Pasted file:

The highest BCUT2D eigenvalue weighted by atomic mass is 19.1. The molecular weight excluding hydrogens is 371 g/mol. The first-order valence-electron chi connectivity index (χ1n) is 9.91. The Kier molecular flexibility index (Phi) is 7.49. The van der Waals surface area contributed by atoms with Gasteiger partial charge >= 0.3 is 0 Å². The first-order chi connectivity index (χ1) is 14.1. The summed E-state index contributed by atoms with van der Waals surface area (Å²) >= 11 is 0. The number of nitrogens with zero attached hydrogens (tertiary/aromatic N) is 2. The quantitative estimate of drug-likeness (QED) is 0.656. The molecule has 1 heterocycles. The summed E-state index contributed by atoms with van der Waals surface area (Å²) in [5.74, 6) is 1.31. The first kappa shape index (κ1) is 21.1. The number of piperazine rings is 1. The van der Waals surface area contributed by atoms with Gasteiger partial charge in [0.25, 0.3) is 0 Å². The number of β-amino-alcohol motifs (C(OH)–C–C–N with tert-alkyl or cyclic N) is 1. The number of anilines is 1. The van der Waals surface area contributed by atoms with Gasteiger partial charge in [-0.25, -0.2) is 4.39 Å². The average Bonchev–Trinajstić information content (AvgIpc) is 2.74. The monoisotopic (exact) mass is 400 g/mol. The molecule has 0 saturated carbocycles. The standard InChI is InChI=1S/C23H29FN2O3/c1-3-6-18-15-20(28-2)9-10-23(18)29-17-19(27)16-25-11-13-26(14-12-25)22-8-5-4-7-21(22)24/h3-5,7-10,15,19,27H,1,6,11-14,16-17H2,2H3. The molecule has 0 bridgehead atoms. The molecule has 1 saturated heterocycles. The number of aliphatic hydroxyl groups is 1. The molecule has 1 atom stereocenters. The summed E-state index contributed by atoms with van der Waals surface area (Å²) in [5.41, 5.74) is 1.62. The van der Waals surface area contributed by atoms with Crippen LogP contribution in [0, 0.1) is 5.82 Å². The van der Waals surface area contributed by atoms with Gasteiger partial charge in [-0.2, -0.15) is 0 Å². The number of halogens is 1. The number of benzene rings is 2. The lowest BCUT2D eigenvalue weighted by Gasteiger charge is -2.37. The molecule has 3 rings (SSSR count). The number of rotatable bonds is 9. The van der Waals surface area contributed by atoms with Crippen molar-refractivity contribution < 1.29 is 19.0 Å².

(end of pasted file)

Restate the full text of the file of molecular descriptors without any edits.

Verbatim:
The highest BCUT2D eigenvalue weighted by atomic mass is 19.1. The molecular weight excluding hydrogens is 371 g/mol. The first-order valence-electron chi connectivity index (χ1n) is 9.91. The Kier molecular flexibility index (Phi) is 7.49. The van der Waals surface area contributed by atoms with Gasteiger partial charge >= 0.3 is 0 Å². The first-order chi connectivity index (χ1) is 14.1. The summed E-state index contributed by atoms with van der Waals surface area (Å²) >= 11 is 0. The number of nitrogens with zero attached hydrogens (tertiary/aromatic N) is 2. The quantitative estimate of drug-likeness (QED) is 0.656. The molecule has 1 heterocycles. The summed E-state index contributed by atoms with van der Waals surface area (Å²) in [5.74, 6) is 1.31. The first kappa shape index (κ1) is 21.1. The number of piperazine rings is 1. The van der Waals surface area contributed by atoms with Gasteiger partial charge in [0.25, 0.3) is 0 Å². The number of β-amino-alcohol motifs (C(OH)–C–C–N with tert-alkyl or cyclic N) is 1. The number of anilines is 1. The van der Waals surface area contributed by atoms with Gasteiger partial charge in [-0.25, -0.2) is 4.39 Å². The average Bonchev–Trinajstić information content (AvgIpc) is 2.74. The monoisotopic (exact) mass is 400 g/mol. The molecule has 0 saturated carbocycles. The standard InChI is InChI=1S/C23H29FN2O3/c1-3-6-18-15-20(28-2)9-10-23(18)29-17-19(27)16-25-11-13-26(14-12-25)22-8-5-4-7-21(22)24/h3-5,7-10,15,19,27H,1,6,11-14,16-17H2,2H3. The molecule has 0 bridgehead atoms. The molecule has 1 saturated heterocycles. The number of aliphatic hydroxyl groups is 1. The molecule has 1 atom stereocenters. The summed E-state index contributed by atoms with van der Waals surface area (Å²) in [5.41, 5.74) is 1.62. The van der Waals surface area contributed by atoms with Crippen LogP contribution in [0, 0.1) is 5.82 Å². The van der Waals surface area contributed by atoms with Gasteiger partial charge in [-0.2, -0.15) is 0 Å². The number of halogens is 1. The number of benzene rings is 2. The lowest BCUT2D eigenvalue weighted by Gasteiger charge is -2.37. The molecule has 3 rings (SSSR count). The number of rotatable bonds is 9. The van der Waals surface area contributed by atoms with Crippen molar-refractivity contribution < 1.29 is 19.0 Å².